In 1970, it was Martini Racing’s Hans-Dieter Dechent who offered his factory 917-043 for Porsche’s recently appointed designer, Anatole Lapine, to decorate.
Departing from the planned white-with-red ‘script’, Lapine penned the swirling ‘hippie’ design, first laying purple and then matt fluorescent green on factory-fresh white Porsche paintwork. The work was completed over the Le Mans week, using some 1,500 spray cans.
In 1975 Vasek Polak, with his unique connections, bought this car from the factory, the only complete 917L ever sold by Porsche.
It was sold as chassis 917-044, reportedly the car crashed by Kurt Ahrens in pre-Le Mans tests at the VW test track in 1970 and never subsequently raced.
However, in the process of a complete rebuild after purchase from the Polak foundation by the present owner the aluminum tube chassis showed clear evidence of a long racing history … but absolutely no sign of any crash damage.
By process of elimination it has been deduced and verified by independent experts’ examination that this is 917-043, the famous psychedelic “Hippie Car” of 1970.
That this confusion arose is not surprising; Porsche frequently swapped chassis numbers to satisfy the needs of customs documentation and race entries, making a clear and unbroken chassis history more the exception than the rule.
On the debut of the 917 in 1969, the long-tail (917L) models proved to be nearly uncontrollable as there was so little down force. In fact, they generated aerodynamic lift at the highest speeds. For 1970, an improved version was raced by the factory (although the John Wyer team still preferred the security of the 917K) and for 1971, after very significant development in the wind tunnel, the definitive 917L was raced by both factory and JW. These cars were so stable that the drivers could take their hands off the steering wheel at speeds which reached 246 mph.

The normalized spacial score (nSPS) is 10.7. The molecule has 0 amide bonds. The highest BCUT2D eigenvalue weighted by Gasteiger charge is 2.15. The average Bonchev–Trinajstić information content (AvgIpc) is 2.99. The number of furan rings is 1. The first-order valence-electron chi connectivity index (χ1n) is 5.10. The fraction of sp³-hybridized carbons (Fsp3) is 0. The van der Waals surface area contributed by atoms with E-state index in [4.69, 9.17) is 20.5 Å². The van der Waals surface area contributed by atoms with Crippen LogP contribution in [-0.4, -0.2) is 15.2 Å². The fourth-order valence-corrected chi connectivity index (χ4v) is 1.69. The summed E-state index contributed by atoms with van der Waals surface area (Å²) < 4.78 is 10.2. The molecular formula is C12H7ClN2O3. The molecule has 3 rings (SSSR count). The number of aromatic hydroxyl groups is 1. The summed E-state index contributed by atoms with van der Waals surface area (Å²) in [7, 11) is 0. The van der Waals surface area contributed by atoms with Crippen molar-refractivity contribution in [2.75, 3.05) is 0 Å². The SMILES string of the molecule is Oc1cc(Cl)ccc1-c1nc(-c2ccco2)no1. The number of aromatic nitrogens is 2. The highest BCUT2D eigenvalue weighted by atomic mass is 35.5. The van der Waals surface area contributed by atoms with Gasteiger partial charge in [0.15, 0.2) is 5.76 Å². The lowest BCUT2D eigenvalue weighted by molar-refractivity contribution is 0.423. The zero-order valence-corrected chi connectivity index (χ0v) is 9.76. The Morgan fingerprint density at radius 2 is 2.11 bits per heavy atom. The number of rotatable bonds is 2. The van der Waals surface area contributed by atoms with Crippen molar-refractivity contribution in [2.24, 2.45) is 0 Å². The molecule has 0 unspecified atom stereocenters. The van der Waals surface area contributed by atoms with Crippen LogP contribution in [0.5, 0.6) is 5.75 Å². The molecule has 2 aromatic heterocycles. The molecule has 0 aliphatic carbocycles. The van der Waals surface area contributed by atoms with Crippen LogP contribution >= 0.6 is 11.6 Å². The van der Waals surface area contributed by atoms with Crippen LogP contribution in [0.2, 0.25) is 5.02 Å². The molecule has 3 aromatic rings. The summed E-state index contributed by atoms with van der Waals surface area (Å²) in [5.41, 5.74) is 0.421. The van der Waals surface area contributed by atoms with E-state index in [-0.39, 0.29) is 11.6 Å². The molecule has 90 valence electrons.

In order to compete with the Porsche 917 which already had several races under its belt, yet no successes, Enzo Ferrari sold half of his personal stock in his company to FIAT in June 1969 and used some of that money to build 25 cars powered by a 5-litre V12 the Ferrari 512, it was introduced for the 1970 season.
By the end of 1970, Porsche had convincingly dominated the championship, winning 9 of the 10 races in the championship (plus some other non-championship events), with the 917K winning 7 of 8 events it was entered in; and the 908/03 winning at the Targa Florio and the Nürburgring.
Still having some of their 25 cars remaining unsold, Ferrari offered them to customers at a bargain price - a move that had hardly been imaginable less than two years previously. For Porsche, the original production series of 25 917s could not satisfy demand. Over 50 chassis were built in total. An underdog for 20 years, Porsche had turned itself into the new leader of sports car racing with the 917.